Sherway Gardens, another Cadillac Fairview property, is in the midst of its own multi-phased $550-million makeover. The West Toronto mall is adding 210,000 square feet ahead of the respective arrivals of Saks and Nordstrom in 2016 and 2017. The 44-year-old mall also received a much-needed facelift in the form of interior improvements like higher ceilings and a lighter colour scheme. The fresh look is already paying off, with such luxury brands as Tory Burch and Thomas Sabo joining Sherway’s roster this past spring. And this September, the mall revealed its latest expansion, featuring a new Harry Rosen flagship, relocated Sporting Life and more upscale food court.

Cloverdale Mall in Etobicoke is seen here in this 1963 file photo. (Harry McLorinan/The Globe and Mail)

Not to be outdone, North America’s largest shopping centre, West Edmonton Mall, is sprucing up all 5.3-million square feet with a modern look by award-winning Canadian firm GHA Design Studios. (The company is also behind the redesigns of Yorkdale, Carrefour Laval and Calgary’s Core.) The centre’s brighter and sleeker decor sets a stylish backdrop for upmarket Edmonton exclusives like Stuart Weitzman and Tiffany & Co. Meanwhile, in nearby North Edmonton, Londonderry Mall has allotted $130-million in anticipation of Simons’ 88,000-square-foot anchor store opening in fall 2017.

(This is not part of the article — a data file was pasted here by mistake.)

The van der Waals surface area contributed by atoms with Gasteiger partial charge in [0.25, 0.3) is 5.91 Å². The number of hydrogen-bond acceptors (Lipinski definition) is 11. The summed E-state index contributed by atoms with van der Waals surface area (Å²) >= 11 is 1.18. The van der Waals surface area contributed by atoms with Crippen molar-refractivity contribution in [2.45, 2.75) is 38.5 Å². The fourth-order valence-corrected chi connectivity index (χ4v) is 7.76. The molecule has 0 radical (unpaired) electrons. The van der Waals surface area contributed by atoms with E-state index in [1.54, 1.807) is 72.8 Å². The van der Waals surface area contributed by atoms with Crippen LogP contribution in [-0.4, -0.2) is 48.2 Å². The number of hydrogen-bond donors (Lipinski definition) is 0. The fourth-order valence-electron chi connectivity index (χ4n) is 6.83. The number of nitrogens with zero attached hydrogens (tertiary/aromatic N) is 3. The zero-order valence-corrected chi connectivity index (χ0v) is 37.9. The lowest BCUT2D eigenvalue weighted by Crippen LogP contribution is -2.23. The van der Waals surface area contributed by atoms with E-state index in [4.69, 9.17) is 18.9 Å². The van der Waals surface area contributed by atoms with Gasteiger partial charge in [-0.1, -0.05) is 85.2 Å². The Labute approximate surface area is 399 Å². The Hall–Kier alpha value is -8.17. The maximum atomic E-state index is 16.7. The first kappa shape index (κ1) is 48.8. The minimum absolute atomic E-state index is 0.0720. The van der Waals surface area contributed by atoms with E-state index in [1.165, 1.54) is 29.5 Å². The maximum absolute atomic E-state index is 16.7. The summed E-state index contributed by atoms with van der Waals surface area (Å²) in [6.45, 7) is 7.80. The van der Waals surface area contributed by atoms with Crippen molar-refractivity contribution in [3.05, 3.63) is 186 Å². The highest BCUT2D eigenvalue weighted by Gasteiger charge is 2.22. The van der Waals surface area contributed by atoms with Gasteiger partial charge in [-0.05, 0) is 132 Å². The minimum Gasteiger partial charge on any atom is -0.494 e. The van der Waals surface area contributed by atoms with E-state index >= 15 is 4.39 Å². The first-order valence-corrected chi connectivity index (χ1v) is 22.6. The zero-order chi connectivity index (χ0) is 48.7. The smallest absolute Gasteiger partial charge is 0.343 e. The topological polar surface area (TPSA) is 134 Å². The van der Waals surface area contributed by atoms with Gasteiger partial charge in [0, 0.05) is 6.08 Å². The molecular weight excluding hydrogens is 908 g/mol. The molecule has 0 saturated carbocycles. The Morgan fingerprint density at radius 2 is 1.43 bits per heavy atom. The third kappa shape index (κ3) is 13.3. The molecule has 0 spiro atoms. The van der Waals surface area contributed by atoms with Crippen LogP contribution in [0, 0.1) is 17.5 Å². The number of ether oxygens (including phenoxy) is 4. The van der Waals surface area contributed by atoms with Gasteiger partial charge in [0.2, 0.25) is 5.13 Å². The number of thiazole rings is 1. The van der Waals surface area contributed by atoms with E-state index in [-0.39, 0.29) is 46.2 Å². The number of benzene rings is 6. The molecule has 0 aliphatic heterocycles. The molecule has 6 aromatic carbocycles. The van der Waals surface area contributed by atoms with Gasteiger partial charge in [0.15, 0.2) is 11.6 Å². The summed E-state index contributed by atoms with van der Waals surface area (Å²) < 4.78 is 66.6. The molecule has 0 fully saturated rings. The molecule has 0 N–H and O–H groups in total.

Upon completion of its $430-million southern development in spring 2016, Mississauga’s Square One Shopping Centre will cover 2.2 million square feet and feature Ontario’s first Simons store, along with an all-new Holt Renfrew.

Acquiring premium retailers allows Square One to target what it calls the “true luxe” shopper: “One who has the financial means to purchase high-end items and purchases luxury brands frequently throughout the year,” explains Square One marketing director Toni Holley. “It’s important that we create experiences that are meaningful to people who are truly passionate about fashion, style and luxury brands,” she says. “We want Square One to be top of mind for the luxury or aspirational shopper.”